This is being banged out from a seat near the emergency door in the economy class of a Mumbai-Delhi flight. The flight is full, the queues at Mumbai airport long and slow-moving.
And once again I find myself wondering if I am the only person in the world who takes queues so seriously or so personally.
What is it about us Indians that makes us recoil at the very concept of queues and their formation? Have those death-heralding words aap qatar me hain’ so damaged our psyche that there is not a queue that we encounter and can abide by?
Can Sudhir Kakkar explain why? Will Pavan Verma write a chapter about the middle-class’s deep distrust of lining up to wait our turn in a single column of order? What does Gurcharan Das have to say about it and why?
To be fair, today’s queue incidents were not as disturbing as the customary affronts.
A well dressed, middle-aged man with expensive accessories had hovered meaningfully near the portal of the departures lounge even as a long queue was snaking its way towards the door, giving off every indication that he was going to make a quick dash through it given a smidgen of a chance. One stern stare and a reprimanding headshake from me had taken care of any criminal intent on his part.
After a respectable few minutes had elapsed to signal that he had only lost his way and not his gentility, he took his place at the back of the lengthy column of ordinary folks patiently waiting their turn. But the look on his face clearly said “Damn. I don’t belong here!”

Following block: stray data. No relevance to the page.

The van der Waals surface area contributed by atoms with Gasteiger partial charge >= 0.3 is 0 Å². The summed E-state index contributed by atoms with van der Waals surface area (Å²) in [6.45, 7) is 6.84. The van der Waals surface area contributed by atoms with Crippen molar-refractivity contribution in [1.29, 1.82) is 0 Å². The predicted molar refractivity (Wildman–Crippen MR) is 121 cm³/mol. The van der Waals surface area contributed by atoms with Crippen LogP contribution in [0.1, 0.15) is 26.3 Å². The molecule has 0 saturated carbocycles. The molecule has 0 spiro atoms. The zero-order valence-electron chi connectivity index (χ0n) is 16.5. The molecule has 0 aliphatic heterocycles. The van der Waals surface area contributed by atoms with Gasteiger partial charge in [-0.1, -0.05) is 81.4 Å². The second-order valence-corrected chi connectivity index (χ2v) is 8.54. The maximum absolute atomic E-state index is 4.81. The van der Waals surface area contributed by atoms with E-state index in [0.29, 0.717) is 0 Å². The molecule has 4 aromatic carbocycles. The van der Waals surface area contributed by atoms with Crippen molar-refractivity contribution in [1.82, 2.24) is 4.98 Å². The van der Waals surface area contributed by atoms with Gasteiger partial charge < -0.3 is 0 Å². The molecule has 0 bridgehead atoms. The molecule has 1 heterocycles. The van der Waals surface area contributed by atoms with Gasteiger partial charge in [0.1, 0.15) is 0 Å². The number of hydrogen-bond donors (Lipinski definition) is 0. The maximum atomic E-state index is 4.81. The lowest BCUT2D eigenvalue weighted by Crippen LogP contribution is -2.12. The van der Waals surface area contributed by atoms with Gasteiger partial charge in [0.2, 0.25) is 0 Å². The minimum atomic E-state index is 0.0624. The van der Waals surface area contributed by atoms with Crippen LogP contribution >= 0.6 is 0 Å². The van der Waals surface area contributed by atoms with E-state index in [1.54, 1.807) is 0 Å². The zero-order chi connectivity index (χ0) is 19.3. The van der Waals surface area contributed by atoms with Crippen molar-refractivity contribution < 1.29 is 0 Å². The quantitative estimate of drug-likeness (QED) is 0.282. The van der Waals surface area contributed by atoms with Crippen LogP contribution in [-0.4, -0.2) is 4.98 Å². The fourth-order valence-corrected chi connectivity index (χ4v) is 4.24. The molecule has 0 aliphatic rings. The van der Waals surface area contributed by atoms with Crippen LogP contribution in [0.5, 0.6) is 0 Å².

No such compulsions had spurred the next gaggle of queue-loathers, though, at the lineup for the collection of ticket printouts. Here people were not so much resisting the queue as much as subverting it altogether. And no well-dressed gents to embarrass into Jesuit school discipline here. This was a gaggle of unwashed harried commuters, genuinely pissed off with their lives, their travel schedules and the general state of affairs. Their way of dealing with all of it was to gather in a higgledy-piggledy cluster outside the window of the ticket clerk.
Here, different action was called for. Falling in to queue myself and then looking around pointedly at the cluster in the hope that they’d get the message that was required.
This one was not as easy. Because, whereas a few feet were reluctantly dragged and a few halfhearted attempts made to form a line, crafty rebels in the crowd had resorted to that old Indian trick of “I’m here but also there”.
You know the scam I’m referring to. It’s something of a shape-shifting illusionist’s modus operandi: “If I pretend to be a bit daft, a bit confused, and lunge in and out of the queue formation, there might be a chance that I slip ahead of the person behind myself by the trick of general subterfuge.”
This, for someone like me who regards her station in the queue inviolable and sacrosanct, is unacceptable. “Excuse me. There’s a queue here,” is what works best stated in a firm and confident voice. Coming from a woman, it generally is abided by.
How disconcerting then, how everlastingly damning, that after pissing off everyone, making them toe the line much against their better judgment and natural inclinations, to find that after all I’m in the wrong queue myself.
And to see that when I’m slinking away the line disintegrates and the old cluster blooms again, like our national flower.
Malavika Sangghvi is a Mumbai-based writer firstname.lastname@example.org